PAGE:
- Jenson Button also made a stupid mistake by hitting Barrichello’s rear wheel as he left the pits. He only lost his front wing, but that move could have cost both Honda cars the race.

- Fisichella had to make an extra stop after the fuel pump did not provide enough fuel on the second pit stop. These fuel pumps are very reliable these days, so it could be a human mistake while programming the pump. Whatever happened, though, allowed Takuma Sato to finish ahead of Fisichella in 8th.

- David Coulthard drove a superb race. Although RBR has improved a lot, it is still not as good as Coulthard made it seem. He drove the last part of the race without 3rd gear. Since the cars have sequential gearboxes, that meant he had only 4th gear and above. Still, he was able to hold Nico Rosberg’s attack and finish 5th.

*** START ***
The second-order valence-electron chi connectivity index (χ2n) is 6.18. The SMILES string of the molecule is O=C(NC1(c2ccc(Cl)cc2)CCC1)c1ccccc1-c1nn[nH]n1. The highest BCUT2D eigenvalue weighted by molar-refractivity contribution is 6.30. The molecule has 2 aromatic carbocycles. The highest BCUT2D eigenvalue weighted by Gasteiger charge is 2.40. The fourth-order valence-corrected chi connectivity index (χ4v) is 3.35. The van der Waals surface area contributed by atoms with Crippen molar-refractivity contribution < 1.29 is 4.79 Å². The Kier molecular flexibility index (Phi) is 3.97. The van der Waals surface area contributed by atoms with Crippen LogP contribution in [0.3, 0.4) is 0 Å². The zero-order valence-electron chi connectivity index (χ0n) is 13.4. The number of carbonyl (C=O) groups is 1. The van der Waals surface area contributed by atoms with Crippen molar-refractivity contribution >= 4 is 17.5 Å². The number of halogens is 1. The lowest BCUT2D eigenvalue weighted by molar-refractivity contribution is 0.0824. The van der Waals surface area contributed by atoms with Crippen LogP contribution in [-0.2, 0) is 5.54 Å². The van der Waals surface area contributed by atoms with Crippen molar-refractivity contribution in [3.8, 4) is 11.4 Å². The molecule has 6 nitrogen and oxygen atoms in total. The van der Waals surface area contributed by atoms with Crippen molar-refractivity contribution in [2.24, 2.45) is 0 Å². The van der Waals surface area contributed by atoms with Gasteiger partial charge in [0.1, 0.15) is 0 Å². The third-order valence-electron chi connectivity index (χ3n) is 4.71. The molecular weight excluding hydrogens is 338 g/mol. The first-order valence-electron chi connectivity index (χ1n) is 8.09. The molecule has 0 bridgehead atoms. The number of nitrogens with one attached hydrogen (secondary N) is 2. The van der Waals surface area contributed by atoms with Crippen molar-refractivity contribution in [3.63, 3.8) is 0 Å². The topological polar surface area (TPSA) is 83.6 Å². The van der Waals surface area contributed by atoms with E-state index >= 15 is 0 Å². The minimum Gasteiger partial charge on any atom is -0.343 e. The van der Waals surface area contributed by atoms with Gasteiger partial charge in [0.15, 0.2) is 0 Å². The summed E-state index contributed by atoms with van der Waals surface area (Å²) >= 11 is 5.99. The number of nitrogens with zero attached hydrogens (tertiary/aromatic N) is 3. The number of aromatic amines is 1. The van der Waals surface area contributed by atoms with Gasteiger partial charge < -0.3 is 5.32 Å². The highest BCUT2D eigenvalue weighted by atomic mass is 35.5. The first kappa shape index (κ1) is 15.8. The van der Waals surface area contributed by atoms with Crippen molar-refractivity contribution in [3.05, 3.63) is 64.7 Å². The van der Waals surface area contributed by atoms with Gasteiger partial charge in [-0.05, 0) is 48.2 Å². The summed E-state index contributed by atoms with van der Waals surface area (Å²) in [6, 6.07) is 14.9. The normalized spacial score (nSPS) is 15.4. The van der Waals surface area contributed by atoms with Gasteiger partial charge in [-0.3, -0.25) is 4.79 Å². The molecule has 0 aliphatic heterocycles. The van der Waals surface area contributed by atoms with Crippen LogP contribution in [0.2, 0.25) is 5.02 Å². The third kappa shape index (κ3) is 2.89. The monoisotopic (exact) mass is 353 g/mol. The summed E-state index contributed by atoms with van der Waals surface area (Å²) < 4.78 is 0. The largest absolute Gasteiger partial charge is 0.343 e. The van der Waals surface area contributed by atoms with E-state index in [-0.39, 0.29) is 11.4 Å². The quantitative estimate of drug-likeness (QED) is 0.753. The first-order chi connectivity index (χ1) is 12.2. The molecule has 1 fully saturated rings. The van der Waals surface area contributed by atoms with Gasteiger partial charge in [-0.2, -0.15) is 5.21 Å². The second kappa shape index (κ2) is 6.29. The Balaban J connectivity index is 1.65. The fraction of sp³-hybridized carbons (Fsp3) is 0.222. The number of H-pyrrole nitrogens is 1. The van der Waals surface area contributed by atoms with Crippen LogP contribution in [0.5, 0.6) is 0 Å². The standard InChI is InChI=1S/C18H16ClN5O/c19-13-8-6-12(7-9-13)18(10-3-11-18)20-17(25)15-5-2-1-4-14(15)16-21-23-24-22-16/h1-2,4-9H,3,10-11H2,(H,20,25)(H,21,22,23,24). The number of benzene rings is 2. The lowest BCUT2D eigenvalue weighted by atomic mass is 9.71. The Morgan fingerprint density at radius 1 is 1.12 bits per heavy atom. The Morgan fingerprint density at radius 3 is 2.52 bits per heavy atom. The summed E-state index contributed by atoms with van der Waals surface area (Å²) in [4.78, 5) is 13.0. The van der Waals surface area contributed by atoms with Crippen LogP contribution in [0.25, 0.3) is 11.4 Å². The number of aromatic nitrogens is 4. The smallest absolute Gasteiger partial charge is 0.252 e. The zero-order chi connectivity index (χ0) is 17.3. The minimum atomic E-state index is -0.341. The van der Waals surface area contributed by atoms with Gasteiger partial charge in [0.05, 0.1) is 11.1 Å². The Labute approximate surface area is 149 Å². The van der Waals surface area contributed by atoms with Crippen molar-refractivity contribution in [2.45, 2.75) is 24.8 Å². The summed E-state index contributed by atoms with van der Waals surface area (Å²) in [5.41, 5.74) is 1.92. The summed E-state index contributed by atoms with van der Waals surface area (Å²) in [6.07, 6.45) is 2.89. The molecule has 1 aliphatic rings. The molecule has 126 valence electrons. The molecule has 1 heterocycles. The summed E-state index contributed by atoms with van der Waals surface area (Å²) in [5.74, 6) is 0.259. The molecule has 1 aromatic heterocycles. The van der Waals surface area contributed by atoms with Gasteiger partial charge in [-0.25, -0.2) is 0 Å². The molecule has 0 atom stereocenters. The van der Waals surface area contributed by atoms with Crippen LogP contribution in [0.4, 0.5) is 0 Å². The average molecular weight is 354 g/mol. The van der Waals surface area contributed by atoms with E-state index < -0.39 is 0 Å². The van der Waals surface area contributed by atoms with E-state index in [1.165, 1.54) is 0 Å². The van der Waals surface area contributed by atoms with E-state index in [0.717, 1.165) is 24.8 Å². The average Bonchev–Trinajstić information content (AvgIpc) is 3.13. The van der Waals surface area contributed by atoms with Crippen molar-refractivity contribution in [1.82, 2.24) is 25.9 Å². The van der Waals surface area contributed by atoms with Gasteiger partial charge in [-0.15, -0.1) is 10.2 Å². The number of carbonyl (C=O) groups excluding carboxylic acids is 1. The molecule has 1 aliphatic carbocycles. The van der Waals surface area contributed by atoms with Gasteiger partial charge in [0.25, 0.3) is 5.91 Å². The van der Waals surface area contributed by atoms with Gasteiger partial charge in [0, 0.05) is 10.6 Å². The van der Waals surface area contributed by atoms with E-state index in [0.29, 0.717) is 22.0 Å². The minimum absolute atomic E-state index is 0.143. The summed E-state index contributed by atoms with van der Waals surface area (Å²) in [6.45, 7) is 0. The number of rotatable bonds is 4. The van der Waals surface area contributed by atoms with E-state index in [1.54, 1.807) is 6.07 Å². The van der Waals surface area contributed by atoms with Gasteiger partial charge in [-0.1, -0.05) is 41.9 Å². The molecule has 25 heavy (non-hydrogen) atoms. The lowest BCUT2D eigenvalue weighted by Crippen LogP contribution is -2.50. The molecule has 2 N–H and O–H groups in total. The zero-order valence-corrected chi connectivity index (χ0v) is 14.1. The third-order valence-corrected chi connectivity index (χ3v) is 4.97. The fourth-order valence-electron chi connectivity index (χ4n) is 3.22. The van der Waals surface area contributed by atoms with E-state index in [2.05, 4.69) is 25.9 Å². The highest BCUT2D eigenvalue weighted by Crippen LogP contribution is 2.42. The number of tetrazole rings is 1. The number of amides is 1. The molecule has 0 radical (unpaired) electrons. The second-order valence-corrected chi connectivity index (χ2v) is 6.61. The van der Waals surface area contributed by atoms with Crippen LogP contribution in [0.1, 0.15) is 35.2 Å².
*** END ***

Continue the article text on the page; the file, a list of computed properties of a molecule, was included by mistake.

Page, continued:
- Alexander Wurz hit Ralf Schumacher’s left-rear wheel on a first lap incident. Wurz had to retire. Although Ralf had to hit the breaks hard due at an unexpected spot due to a melee just ahead of him, I am not sure that the impact was unavoidable. A great driver would be expecting this sort of situation happening on the first lap. Maybe Wurz is not a great driver.

Star of the race:

Felipe Massa.

Shame of the race:

The BMW pit crew.


[1] Formula One official web site, ‘FIA post-race press conference – Spain

--Andre N.

No comments: